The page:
The Government believe that all Palestinian prisoners should have access to a fair trial and have called upon Israel to ensure that any actions it takes are in accordance with international law.

While we welcome Israel's release of two Hamas Palestinian Legislative Council (PLC) Members, we will continue to call for all elected members of the PLC detained by Israel to be either released or subjected to the due legal process.

Our Embassy in Tel Aviv has raised these issues with Israeli officials and will continue to do so.

Jury Service

Lord Lester of Herne Hill asked Her Majesty's Government:

The Parliamentary Under-Secretary of State, Ministry of Justice (Lord Hunt of Kings Heath): Jury service is a demanding duty with which members of the public are obliged to comply, and it is enforceable with criminal penalties. It is not therefore comparable with activities which individuals choose to pursue voluntarily. It would be unreasonable and unjustifiable in principle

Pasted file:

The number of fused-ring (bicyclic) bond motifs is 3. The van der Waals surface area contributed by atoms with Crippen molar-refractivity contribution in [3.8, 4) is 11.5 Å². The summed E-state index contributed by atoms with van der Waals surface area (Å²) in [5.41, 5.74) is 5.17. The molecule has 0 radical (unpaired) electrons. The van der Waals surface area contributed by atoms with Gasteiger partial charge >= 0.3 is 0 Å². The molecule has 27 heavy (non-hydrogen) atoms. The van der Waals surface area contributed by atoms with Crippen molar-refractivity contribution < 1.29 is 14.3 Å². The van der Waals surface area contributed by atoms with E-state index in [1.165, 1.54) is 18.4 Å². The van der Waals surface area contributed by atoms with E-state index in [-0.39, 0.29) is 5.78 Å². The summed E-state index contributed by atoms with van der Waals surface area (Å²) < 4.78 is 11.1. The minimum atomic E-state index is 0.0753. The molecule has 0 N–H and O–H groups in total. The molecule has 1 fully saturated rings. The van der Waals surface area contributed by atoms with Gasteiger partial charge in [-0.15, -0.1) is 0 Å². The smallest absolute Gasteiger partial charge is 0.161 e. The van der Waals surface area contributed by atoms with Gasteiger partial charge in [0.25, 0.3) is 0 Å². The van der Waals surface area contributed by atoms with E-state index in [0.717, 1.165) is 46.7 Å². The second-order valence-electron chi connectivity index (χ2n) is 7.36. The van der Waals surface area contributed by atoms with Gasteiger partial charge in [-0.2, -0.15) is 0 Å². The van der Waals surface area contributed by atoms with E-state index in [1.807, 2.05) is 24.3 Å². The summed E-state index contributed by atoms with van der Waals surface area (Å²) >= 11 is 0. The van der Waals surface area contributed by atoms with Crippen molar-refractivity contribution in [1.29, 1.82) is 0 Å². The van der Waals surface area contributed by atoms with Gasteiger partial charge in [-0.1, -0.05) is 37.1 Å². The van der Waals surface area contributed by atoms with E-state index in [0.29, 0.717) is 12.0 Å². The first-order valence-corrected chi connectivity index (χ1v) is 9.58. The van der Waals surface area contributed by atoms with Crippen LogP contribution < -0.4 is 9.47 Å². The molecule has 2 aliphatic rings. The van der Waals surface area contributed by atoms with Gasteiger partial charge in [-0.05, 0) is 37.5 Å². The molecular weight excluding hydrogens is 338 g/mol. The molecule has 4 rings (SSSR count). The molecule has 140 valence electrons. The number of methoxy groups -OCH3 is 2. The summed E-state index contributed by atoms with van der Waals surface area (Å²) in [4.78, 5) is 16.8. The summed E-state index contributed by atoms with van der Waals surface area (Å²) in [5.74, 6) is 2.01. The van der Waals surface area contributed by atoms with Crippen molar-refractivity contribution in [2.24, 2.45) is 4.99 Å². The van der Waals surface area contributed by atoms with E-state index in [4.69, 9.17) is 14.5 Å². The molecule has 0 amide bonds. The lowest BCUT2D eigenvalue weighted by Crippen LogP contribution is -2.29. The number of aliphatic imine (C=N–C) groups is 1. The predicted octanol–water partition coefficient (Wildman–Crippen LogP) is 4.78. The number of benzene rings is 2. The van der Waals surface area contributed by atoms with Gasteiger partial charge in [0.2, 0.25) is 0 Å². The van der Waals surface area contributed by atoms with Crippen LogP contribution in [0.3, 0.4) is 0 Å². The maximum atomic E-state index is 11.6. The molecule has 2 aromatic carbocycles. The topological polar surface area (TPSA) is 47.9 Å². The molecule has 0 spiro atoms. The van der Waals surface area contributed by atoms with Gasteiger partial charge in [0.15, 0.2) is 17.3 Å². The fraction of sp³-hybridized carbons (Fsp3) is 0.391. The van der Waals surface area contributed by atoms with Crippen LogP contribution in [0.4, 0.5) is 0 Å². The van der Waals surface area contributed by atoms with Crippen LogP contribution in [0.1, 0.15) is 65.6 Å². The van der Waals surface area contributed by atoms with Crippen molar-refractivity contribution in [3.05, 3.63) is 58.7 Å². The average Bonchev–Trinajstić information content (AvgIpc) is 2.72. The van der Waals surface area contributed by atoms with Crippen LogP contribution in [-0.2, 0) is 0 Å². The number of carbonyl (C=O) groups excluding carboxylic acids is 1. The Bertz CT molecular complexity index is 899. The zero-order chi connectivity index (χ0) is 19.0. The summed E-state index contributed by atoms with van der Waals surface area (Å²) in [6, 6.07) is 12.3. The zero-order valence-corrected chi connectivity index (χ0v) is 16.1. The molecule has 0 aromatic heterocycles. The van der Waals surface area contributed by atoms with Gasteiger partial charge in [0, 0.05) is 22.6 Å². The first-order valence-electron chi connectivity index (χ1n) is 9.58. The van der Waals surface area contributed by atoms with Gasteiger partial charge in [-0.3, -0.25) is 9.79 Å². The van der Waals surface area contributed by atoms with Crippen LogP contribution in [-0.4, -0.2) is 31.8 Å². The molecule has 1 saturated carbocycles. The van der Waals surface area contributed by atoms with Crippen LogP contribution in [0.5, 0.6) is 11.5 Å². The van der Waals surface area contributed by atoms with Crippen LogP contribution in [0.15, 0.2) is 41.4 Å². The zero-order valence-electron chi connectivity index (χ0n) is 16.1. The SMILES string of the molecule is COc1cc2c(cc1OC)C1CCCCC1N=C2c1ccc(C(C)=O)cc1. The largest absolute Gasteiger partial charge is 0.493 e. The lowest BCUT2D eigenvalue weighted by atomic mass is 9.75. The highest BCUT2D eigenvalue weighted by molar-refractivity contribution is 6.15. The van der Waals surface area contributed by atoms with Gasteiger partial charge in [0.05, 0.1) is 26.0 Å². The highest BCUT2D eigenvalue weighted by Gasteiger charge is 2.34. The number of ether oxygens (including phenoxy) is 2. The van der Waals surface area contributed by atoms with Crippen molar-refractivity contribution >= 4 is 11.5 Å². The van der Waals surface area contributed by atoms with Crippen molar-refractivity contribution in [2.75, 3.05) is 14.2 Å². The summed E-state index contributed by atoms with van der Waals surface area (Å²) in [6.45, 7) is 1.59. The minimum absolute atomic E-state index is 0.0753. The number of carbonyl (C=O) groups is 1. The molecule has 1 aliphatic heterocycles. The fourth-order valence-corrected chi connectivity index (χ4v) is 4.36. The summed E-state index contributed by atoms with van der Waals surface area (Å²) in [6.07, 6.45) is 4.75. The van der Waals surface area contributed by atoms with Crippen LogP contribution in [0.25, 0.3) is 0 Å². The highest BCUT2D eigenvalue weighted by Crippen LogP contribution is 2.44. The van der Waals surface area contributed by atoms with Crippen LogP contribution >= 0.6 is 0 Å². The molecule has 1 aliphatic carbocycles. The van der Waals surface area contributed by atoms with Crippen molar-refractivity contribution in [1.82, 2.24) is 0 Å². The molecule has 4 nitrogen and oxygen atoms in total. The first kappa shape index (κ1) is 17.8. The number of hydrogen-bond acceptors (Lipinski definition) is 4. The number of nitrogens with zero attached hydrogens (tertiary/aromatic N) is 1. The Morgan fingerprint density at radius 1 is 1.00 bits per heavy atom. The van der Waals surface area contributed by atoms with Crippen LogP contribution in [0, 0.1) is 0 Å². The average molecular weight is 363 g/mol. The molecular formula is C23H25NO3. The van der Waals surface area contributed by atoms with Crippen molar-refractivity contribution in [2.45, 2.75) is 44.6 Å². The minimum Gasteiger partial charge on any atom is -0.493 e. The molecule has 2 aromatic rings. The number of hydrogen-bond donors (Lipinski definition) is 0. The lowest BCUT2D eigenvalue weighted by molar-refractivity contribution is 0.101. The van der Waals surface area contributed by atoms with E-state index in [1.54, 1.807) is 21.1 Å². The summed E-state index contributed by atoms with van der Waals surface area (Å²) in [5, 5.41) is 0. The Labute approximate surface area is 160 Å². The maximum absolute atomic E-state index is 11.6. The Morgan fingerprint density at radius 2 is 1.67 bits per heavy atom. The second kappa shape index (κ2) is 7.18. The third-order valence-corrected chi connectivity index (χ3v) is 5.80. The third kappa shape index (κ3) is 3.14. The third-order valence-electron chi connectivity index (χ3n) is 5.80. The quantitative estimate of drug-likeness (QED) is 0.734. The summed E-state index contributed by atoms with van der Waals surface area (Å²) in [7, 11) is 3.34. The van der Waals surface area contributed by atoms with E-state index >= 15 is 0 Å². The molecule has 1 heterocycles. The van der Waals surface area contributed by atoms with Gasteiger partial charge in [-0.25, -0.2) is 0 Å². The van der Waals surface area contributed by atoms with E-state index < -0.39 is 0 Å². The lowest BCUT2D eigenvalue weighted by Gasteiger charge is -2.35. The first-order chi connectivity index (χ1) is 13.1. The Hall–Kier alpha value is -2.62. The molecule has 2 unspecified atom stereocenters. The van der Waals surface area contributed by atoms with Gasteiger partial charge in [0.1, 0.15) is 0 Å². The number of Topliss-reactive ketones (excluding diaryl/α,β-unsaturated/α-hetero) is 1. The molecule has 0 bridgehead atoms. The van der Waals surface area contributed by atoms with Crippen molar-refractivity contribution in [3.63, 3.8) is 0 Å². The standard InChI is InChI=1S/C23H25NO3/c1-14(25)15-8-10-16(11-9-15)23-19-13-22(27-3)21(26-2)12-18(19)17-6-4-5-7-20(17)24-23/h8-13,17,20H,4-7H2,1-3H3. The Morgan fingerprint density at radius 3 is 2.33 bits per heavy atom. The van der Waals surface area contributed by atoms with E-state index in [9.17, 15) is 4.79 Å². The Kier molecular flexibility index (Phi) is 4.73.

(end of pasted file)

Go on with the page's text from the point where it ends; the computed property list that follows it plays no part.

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to require everybody over the age of 70 to undertake a compulsory duty of this nature, given that this is already some time after most people would expect to have come to the end of their working lives. The line has to be drawn somewhere and the lower and upper age limits for jury service of 18 and 70 respectively are sound.


Baroness Quin asked Her Majesty's Government: